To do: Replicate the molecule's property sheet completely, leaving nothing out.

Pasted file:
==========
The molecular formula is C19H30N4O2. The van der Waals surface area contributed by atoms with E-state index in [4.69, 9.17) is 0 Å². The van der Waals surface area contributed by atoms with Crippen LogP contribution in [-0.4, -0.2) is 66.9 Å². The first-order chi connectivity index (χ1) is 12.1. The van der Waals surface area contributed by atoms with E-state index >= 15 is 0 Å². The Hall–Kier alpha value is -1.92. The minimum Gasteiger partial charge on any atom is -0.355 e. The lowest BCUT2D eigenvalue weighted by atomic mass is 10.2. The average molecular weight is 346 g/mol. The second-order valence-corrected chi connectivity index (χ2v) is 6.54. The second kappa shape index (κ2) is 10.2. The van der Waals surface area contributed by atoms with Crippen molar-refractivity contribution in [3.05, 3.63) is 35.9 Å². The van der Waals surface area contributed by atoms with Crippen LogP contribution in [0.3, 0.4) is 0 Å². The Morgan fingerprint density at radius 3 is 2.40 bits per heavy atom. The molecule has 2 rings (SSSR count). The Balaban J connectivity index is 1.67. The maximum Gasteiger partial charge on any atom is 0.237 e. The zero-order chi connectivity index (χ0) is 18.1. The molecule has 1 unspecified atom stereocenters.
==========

The molecular formula is C19H30N4O2. The van der Waals surface area contributed by atoms with E-state index in [4.69, 9.17) is 0 Å². The van der Waals surface area contributed by atoms with Crippen LogP contribution in [-0.4, -0.2) is 66.9 Å². The first-order chi connectivity index (χ1) is 12.1. The van der Waals surface area contributed by atoms with E-state index >= 15 is 0 Å². The Hall–Kier alpha value is -1.92. The minimum Gasteiger partial charge on any atom is -0.355 e. The lowest BCUT2D eigenvalue weighted by atomic mass is 10.2. The average molecular weight is 346 g/mol. The second-order valence-corrected chi connectivity index (χ2v) is 6.54. The second kappa shape index (κ2) is 10.2. The van der Waals surface area contributed by atoms with Crippen molar-refractivity contribution in [3.05, 3.63) is 35.9 Å². The van der Waals surface area contributed by atoms with Crippen LogP contribution in [0.3, 0.4) is 0 Å². The Morgan fingerprint density at radius 3 is 2.40 bits per heavy atom. The molecule has 2 rings (SSSR count). The Balaban J connectivity index is 1.67. The maximum Gasteiger partial charge on any atom is 0.237 e. The zero-order chi connectivity index (χ0) is 18.1. The molecule has 1 unspecified atom stereocenters.